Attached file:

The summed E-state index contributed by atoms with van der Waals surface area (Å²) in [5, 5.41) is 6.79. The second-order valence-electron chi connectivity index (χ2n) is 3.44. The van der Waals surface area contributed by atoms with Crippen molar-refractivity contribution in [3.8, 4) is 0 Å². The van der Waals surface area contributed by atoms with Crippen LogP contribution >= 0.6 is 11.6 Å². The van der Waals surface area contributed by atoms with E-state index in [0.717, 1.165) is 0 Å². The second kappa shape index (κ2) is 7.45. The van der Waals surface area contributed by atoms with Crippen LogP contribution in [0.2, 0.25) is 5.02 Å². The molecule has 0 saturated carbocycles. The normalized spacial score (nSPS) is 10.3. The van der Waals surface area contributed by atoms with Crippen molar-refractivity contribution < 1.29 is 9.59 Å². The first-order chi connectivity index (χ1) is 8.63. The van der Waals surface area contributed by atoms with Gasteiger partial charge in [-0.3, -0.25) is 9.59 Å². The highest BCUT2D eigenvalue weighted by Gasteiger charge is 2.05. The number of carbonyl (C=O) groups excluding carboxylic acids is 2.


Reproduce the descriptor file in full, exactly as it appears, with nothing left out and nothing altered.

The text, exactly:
The summed E-state index contributed by atoms with van der Waals surface area (Å²) in [5, 5.41) is 6.79. The second-order valence-electron chi connectivity index (χ2n) is 3.44. The van der Waals surface area contributed by atoms with Crippen molar-refractivity contribution in [3.8, 4) is 0 Å². The van der Waals surface area contributed by atoms with Crippen LogP contribution >= 0.6 is 11.6 Å². The van der Waals surface area contributed by atoms with E-state index in [0.717, 1.165) is 0 Å². The second kappa shape index (κ2) is 7.45. The van der Waals surface area contributed by atoms with Crippen LogP contribution in [0.2, 0.25) is 5.02 Å². The molecule has 0 saturated carbocycles. The normalized spacial score (nSPS) is 10.3. The van der Waals surface area contributed by atoms with Crippen molar-refractivity contribution < 1.29 is 9.59 Å². The first-order chi connectivity index (χ1) is 8.63. The van der Waals surface area contributed by atoms with Gasteiger partial charge in [-0.3, -0.25) is 9.59 Å². The highest BCUT2D eigenvalue weighted by Gasteiger charge is 2.05. The number of carbonyl (C=O) groups excluding carboxylic acids is 2.